1. Take the time COMPLETELY off from running and just heal for God's sake...... and learn a
new, improved, healthy way to deal with your mushy brain. Clearly, the world is not going to
come to an end just because Rebecca Wroten cannot go log miles.....


2. Keep pushing it... Go ahead... you just keep pushing your body until the running gods take
running away from you permanently.... I double dog dare ya...


I enlisted the help of Dr Frank Shultz to give me someone to talk to about all the swirling junk in my head, but also to help me understand why it was there and how to better deal with it. My friend/colleague/adoptive mother/sounding board, Betsy, tells me almost daily that the hardest change to make is self-change and the hardest person to deal with is the one that looks back at you every morning in the mirror. Oh, how true! This was a scary journey, but a necessary one, and I felt like the timing was impeccable.

I am looking down the path and I see the door to my thirties just ahead. If I turn and look back at my twenties, it is not a pretty sight-- full of bad decisions, self imposed chaos, multiple directional changes. As Dr Shultz puts it, I haven't done anything "wrong," I've just survived and sought answers using the map I was given and the knowledge I had acquired through the years. I was seeking a path the only way I knew how, survival mode, and I was doing a hella good job at surviving..... the problem has been thriving. The map I had wasn't cutting it, but venturing away from what you know, heading off the beaten path requires a lot of courage, humility up the wazoo, and determination. My map was a circle and I was diligently running the loop over and over again in an attempt to somehow end up somewhere else. Maybe you can see what I couldn't..... that was never gonna happen..... huh..... weird.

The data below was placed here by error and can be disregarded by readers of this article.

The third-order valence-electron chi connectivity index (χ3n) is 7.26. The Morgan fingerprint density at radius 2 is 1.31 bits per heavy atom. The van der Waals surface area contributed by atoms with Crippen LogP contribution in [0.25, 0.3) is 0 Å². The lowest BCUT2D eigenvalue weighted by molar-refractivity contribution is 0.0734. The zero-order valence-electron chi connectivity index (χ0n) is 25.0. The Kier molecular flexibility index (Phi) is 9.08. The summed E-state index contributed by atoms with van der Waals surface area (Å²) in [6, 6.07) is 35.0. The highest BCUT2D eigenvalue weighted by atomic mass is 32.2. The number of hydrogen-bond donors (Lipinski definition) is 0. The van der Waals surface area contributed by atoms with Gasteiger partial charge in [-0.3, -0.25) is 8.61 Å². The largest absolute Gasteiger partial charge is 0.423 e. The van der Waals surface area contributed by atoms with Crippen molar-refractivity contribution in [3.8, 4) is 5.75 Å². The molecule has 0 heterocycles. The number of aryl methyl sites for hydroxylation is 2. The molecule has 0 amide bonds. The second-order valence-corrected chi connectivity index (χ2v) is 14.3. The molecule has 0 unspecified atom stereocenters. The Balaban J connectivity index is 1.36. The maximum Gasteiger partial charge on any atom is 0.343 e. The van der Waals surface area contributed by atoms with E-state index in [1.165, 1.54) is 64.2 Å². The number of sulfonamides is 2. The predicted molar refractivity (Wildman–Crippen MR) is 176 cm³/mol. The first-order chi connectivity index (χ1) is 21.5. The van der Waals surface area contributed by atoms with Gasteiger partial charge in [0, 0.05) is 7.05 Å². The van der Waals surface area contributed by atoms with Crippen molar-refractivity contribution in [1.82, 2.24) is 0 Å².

So here we are, three months later. I haven't written much about this journey... at least not publicly. It has been the hardest thing I have ever done. I have had to become vulnerable, to open the ginormous gate to my heart and break down some pretty thick walls. I do not like to feel vulnerable, it is a scary scary scary feeling. I have had to look myself in the mirror and decide that I'm ok with me, just as I am. I have had to start to learn to love people unconditionally, for where they are right now rather than trying to "fix" them or "save" them. They aren't broken or lost, they are on a journey just like me and all I can do is show them a different map. I have had to learn to be okay enough with myself to accept love rather than trying constantly to earn it, working harder and harder to prove that I deserve whatever love is given to me.

This week I ran a long run. It was a wednesday morning at 11 am. I ran to Betsy's office and I cried. Not a sweat cry (ok, well yes a sweat cry but this one involved tears too). My first real, true, tears and everything cry in 15 months. Tears actually fell from my eyes. My stomach squeezed, my heart flipped circles, my brain stopped working... and then, I ran some more. I ran a hole right through the bottom of my shoe. I blazed a trail until my body ached like my heart and all the pent up emotions fell from my eyes. This was a different sorta run, like a final hoorah, a goodbye to my past. Not that I will never again run out my emotions, but that my emotional well-being will no longer rest solely on that release.

I took a turn.

I stepped off the loop I have been running for over a decade now.

I am heading in a direction for which I do not have a map. It's a little scary, I'm not gonna lie, but it's the only way to move forward....... at a full tilt run, of course! :-)